Monday, February 16, 2015

Warner Company - Web Search in Practice

Larry Kachelriess, a newly minted member of the International Bond and Share Society (IBSS written out for all of those robot search engines that have a hard time translating abbreviations), signed up at the National Stock and Bond show in Herndon VA. Larry had limited success finding references to the Warner Company online and contacted me asking if I could find any information about the company, one of the five specimens he purchased at the show from Tom Lareau. We are always excited to have new members and was intrigued by the challenge. I spent the next evening digging into what turned out to be a fascinating company with a significant history in Pennsylvania related to William Penn, credited with establishing Pennsylvania, I know, really. During my research an interesting fact, good trivia for your next dinner party, turned up from Wikipedia that the name Pennsylvania originates from the combination of Sylvania, one of the first proposed names for the area being land granted (Latin for "forests" or "woods"), which King Charles II changed to "Pennsylvania" in honor of Penn.

Starting with the elements on the certificate I started my review searching for its many clues. First, this certificate is a specimen of Common stock $10 par value of the Warner Company. Other observations are the imprint in the lower center on the certificate, the incorporation from Delaware in 1929 and a closer inspection of the vignette at the top of the certificate shows a water-front scene in the printed the text, "Warner 1794" on the side of the warehouse and is bracketed by classic profile images of William Warner and John Warner wearing vintage clothing. So this company appears to be a re-creation of an older company using the history of the family as part of the brand. The president of the company was printed clearly as John Curtin Jr. and Treasurer, Charles Warner, Jr. Printed by Security-Columbian Banknote Company.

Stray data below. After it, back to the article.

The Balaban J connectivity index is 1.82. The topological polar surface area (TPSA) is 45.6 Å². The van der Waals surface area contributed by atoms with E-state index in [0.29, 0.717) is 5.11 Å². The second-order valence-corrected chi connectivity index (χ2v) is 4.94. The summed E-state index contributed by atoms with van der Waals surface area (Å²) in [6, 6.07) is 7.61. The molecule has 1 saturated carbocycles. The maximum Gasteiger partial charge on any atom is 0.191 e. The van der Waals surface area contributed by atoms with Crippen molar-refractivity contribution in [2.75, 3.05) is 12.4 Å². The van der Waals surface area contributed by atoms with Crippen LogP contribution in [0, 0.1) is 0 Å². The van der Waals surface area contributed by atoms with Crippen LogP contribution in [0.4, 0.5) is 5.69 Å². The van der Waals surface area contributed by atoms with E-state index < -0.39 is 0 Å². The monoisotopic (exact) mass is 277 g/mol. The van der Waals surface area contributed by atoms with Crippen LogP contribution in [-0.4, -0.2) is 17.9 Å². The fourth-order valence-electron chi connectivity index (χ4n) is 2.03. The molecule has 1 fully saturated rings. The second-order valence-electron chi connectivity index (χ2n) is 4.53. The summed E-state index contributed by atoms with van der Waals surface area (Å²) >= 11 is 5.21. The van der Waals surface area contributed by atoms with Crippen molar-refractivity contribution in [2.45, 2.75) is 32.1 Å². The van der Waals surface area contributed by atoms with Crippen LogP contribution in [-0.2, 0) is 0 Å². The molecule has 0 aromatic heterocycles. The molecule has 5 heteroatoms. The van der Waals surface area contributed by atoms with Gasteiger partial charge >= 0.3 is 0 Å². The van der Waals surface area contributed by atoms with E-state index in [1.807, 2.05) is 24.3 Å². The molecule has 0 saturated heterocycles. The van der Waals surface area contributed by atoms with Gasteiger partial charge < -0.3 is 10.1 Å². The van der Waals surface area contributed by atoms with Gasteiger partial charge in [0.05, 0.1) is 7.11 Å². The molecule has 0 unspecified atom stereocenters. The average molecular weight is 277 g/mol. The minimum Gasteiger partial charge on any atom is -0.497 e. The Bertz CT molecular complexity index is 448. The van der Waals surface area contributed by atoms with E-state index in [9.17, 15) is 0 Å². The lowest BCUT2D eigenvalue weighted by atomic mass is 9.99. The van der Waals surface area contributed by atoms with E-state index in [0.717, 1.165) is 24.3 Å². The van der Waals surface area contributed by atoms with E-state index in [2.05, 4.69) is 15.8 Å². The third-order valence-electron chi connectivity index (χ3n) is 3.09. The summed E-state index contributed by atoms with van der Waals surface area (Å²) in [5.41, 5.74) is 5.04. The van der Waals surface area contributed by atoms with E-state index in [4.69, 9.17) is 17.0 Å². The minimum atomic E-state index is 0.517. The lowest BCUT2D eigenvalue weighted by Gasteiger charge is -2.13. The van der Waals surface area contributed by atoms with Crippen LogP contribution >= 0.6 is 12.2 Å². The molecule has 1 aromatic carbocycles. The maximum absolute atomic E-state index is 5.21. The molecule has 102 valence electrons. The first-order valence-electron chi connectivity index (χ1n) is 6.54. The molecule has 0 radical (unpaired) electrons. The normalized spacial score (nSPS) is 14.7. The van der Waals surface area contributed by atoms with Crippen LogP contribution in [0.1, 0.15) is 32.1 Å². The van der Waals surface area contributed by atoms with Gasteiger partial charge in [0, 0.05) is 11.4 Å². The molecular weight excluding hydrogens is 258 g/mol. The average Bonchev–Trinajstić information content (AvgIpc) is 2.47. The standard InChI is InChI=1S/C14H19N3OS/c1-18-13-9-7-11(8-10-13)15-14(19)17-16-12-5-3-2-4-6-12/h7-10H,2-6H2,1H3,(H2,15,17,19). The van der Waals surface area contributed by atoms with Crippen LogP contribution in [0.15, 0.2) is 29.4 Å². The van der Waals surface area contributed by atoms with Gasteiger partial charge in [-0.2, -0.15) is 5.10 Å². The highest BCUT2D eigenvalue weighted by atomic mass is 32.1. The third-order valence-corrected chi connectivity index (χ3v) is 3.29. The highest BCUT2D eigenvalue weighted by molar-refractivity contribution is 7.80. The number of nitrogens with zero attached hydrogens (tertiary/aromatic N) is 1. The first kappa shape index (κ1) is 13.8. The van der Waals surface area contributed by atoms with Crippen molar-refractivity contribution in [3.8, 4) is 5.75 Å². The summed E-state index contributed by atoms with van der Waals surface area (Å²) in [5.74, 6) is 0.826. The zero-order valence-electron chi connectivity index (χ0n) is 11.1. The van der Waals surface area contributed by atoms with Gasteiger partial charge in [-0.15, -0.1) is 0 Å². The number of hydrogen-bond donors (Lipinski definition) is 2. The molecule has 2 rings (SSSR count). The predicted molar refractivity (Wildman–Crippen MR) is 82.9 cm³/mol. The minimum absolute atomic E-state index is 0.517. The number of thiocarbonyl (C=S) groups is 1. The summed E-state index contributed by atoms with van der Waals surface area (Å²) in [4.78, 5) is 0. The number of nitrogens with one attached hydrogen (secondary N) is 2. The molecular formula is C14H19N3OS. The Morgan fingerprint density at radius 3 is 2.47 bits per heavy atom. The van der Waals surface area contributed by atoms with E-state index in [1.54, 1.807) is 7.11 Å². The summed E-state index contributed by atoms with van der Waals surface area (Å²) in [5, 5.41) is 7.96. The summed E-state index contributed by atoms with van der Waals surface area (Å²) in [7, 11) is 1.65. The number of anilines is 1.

Putting those facts to work, using Google, documents were found with the date January 1, 1948 listing John Curtin, Jr. as being named President of the Warner Company. I am fairly certain the Specimen is most likely from that time period. Chasing that thread of information, main offices of the Warner Company, were published as 219 North Broad Street in Philadelphia, PA.  Business interests primarily dealt in the quarrying and transport of limestone and distributing sand and cement. Warner Company had branch offices maintained at New York, Pittsburgh, and Wilmington. Operations appear rather widespread focused on the eastern seaboard in the North Atlantic area and through the Pittsburgh office reached westward.